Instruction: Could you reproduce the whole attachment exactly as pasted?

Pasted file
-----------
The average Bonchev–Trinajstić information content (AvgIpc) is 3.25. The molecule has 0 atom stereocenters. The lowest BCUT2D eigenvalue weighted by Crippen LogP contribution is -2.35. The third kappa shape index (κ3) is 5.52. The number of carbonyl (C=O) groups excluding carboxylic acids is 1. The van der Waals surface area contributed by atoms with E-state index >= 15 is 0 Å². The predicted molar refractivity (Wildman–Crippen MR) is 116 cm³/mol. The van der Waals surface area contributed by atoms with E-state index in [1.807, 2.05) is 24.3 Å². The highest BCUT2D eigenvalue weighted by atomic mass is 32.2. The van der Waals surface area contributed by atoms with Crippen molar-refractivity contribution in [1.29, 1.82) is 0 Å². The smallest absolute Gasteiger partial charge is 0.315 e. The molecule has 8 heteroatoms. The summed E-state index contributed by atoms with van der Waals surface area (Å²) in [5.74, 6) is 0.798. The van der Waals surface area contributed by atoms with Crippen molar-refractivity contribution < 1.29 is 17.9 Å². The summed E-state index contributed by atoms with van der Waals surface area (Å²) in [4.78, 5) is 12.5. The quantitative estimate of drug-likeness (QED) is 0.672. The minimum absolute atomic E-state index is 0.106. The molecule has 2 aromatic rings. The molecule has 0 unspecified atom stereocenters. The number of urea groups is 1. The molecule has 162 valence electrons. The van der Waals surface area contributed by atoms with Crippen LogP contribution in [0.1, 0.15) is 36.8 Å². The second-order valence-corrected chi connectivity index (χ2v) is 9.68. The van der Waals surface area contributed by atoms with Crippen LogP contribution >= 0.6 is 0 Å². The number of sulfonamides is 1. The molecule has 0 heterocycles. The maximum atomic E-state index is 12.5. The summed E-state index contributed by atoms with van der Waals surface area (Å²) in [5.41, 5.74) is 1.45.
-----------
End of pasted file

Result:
The average Bonchev–Trinajstić information content (AvgIpc) is 3.25. The molecule has 0 atom stereocenters. The lowest BCUT2D eigenvalue weighted by Crippen LogP contribution is -2.35. The third kappa shape index (κ3) is 5.52. The number of carbonyl (C=O) groups excluding carboxylic acids is 1. The van der Waals surface area contributed by atoms with E-state index >= 15 is 0 Å². The predicted molar refractivity (Wildman–Crippen MR) is 116 cm³/mol. The van der Waals surface area contributed by atoms with E-state index in [1.807, 2.05) is 24.3 Å². The highest BCUT2D eigenvalue weighted by atomic mass is 32.2. The van der Waals surface area contributed by atoms with Crippen molar-refractivity contribution in [1.29, 1.82) is 0 Å². The smallest absolute Gasteiger partial charge is 0.315 e. The molecule has 8 heteroatoms. The summed E-state index contributed by atoms with van der Waals surface area (Å²) in [5.74, 6) is 0.798. The van der Waals surface area contributed by atoms with Crippen molar-refractivity contribution < 1.29 is 17.9 Å². The summed E-state index contributed by atoms with van der Waals surface area (Å²) in [4.78, 5) is 12.5. The quantitative estimate of drug-likeness (QED) is 0.672. The minimum absolute atomic E-state index is 0.106. The molecule has 2 aromatic rings. The molecule has 0 unspecified atom stereocenters. The number of urea groups is 1. The molecule has 162 valence electrons. The van der Waals surface area contributed by atoms with Crippen LogP contribution in [0.1, 0.15) is 36.8 Å². The second-order valence-corrected chi connectivity index (χ2v) is 9.68. The van der Waals surface area contributed by atoms with Crippen LogP contribution >= 0.6 is 0 Å². The number of sulfonamides is 1. The molecule has 0 heterocycles. The maximum atomic E-state index is 12.5. The summed E-state index contributed by atoms with van der Waals surface area (Å²) in [5.41, 5.74) is 1.45.